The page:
Not coming soon to a theater near you

wingedcreaturesmovieposterWant to see the latest film starring Oscar winners Forest Whitaker, Jennifer Hudson, as well as Oscar nominee Jackie Earle Haley, Guy Pearce, Dakota Fanning, Kate Beckinsale, and Jeanne Tripplehorn? Or how about the newest thriller starring Diane Lane, Rosario Dawson, and Oscar nominee Mickey Rourke, directed by Oscar-nominated director writer John Madden?

Well, just put them on your Netflix queue.

Winged Creatures is one of the latest direct-to-DVD casualties, and Killshot got only a limited US release, fates that have befallen many a motion picture these days. After viewing, one may decide that some of these direct-to-DVD and limited release movies may have deserved a theater bypass, but it does make one wonder just exactly where the wheels came off the bus. After all, Slumdog Millionaire almost made its debut in the exact same way

 as Winged Creatures before Warner rescued it and placed it in a handful of theaters, and that film went on to great success.

Creatures is not Whitaker’s first trip directly to video store shelves after grabbing Oscar gold. Other A-list celebs such as Michelle Pfeiffer (Personal Effects, I Could Never Be Your Woman), Morgan Freeman (Thick as Thieves, The Contract), John Cusack (The Contract, War, Inc.), Uma Thurman (The Life Before Her Eyes, The Accidental Husband) will all star in films that most likely will make their premier in your living room.

While it’s typically not uncommon for a studio to release sequels with lesser talent directly to DVD to ride the coattails of a studio hit – Universal has gotten direct-to-video mileage out of its American Pie pictures, releasing three straight-to-the-shelf sequels – when films crammed with top-billing stars can’t cut a path to the box office, does that say more about the film’s quality, or the politics of motion picture industry?

These pieces are not to be confused with little indie projects that many stars take to stretch their resume and accept at a fraction of their usual paycheck. Rather, these films seem to grasp for mass-market appeal, and to be produced with the full intention of playing across the country.

Here’s a look at two of the latest films that will not be coming to a theater near you.

Winged CreaturesWinged Creatures is perhaps the more commercially viable of the two films. Featuring one of those sprawling, interwoven storylines that revolve around one particular event (in this case a shooting in a local diner).

After its premier at the 2008 Los Angeles Film Festival, it languished for some time and will make its debut on DVD next month.

It is easy to see how this rather protracted piece that ruminates on fate, chance, God, etc., would not duplicate the success of it’s similarly plotted cinematic cousin Crash, but it’s polished enough, with flashes of good performances (most notably Pearce, Tripplehorn and Haley) to at least guarantee a few weeks of modest seat-filling.

Winged is guilty of reaching far beyond it’s meager means, and perhaps following any one of the character’s plotlines may have made for an interesting diversion (Pearce’s desperate attempts to be a savior is the most bizarrely entertaining). But too often the film stretches until it’s almost threadbare, with characters speaking straight from a writer’s keyboard rather than as actual fleshed-out humans (Fanning’s change into a Jesus freak has her delivering lines that would cause the most well-versed preacher to go back to the source and check his notes).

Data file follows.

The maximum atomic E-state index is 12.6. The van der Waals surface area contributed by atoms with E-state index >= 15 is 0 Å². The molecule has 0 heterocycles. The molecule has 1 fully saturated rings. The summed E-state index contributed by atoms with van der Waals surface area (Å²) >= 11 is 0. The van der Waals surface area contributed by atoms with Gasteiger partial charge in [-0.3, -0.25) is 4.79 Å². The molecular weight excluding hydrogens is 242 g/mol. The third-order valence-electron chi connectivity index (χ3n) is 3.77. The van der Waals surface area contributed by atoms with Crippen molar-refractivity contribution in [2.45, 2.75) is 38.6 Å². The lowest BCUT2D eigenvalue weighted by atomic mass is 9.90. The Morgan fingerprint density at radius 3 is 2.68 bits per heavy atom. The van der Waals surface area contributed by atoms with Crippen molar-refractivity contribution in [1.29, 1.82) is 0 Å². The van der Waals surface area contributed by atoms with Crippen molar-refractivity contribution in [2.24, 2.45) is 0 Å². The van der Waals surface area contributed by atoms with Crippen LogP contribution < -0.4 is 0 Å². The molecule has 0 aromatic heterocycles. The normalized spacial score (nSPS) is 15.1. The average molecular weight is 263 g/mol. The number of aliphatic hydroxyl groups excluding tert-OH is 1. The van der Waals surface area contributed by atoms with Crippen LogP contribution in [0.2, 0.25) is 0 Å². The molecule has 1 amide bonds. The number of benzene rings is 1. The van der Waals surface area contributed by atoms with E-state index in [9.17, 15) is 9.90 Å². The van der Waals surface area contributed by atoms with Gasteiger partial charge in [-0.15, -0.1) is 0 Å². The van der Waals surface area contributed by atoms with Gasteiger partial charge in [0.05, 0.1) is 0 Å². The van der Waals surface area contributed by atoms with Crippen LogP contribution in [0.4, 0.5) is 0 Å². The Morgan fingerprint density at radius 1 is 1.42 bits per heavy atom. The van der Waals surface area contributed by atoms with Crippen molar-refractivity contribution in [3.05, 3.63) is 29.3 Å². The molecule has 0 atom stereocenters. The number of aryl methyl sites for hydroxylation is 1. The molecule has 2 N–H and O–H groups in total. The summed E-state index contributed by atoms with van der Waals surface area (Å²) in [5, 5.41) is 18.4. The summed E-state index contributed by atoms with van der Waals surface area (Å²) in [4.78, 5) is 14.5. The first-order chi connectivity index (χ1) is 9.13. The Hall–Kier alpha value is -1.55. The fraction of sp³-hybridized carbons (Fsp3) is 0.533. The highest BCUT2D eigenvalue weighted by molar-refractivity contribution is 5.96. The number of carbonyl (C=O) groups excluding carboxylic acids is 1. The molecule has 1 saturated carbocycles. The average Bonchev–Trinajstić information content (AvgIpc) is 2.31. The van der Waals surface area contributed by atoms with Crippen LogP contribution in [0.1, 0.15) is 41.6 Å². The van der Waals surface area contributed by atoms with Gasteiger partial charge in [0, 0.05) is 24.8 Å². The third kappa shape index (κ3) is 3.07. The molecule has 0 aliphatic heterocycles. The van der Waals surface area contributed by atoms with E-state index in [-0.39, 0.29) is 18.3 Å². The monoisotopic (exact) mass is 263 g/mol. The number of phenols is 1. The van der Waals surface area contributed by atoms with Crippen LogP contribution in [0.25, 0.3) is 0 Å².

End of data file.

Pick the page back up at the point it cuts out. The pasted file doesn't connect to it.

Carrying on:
With a cast this expansive (and talented) it’s hard for the film to not hit some of the right chords in dealing with grief and trauma, and it has moments of honest intensity scattered throughout.

But, as a whole, Winged Creatures remains in a cage gilded with melodrama.


killshot_movie_posterKillshot is a little more tricky. Completed before Rourke’s triumphant performance in The Wrestler, the film was made at the tail end of his cash-grab days, which included Shades, Out in Fifty and Get Carter.

Based on an Elmore Leonard novel of the same name, he plays a Native American (from the sound of his voice, he once belonged to the little-known Brooklyn Tribe), who serves as a “cleaner.”

When Lane and her estranged hubby (played by Thomas Jane) cross paths with Rourke’s Blackbird, they are sent to witness protection where they successfully live a life of worry-free bliss.

Yeah, right.

Tonally scattered like a spider web, the film, directed by Shakespeare in Love’s John Madden, has a helluva time trying to decide exactly what it wants to be when it grows up. In the end, it settles for a mixture of levity and brutality, but never the twain do mix.

Some characters, such as Joe Gordon-Levitt’s would-be thug and Johnny Knoxville’s… well, best not ruminate too much on his addition, seem as though they’ve screen tested for completely different films. Other actors, such as Lane and Jane, spend most of their screen time looking off into the distance, perhaps to find their agent to get them out of this mess.

In the center, though, is Rourke. Bronzed to shades of orange that would make pumpkins jealous, speaking with a strangely hypnotic accent all his own, and generally flipping the switch between hushed line reads and brute physicality, he owns the picture though perhaps not for all the right reasons.

Neither Killshot nor Winged Creatures would achieve blockbuster status at the box office, even riding a big crest of their stars’ popularity. Creatures, in particular seems as though it is plotted just right for commercial breaks during an airing on the Lifetime Network. Even so, I will take Winged Creatures stab at humanity over the completely synthetic He’s Not That Into You, and Killshot‘s junky fun over Paul Blart‘s antics on the big screen any day.



~ by usesoapfilm on March 24, 2009.

One Response to “Not coming soon to a theater near you”

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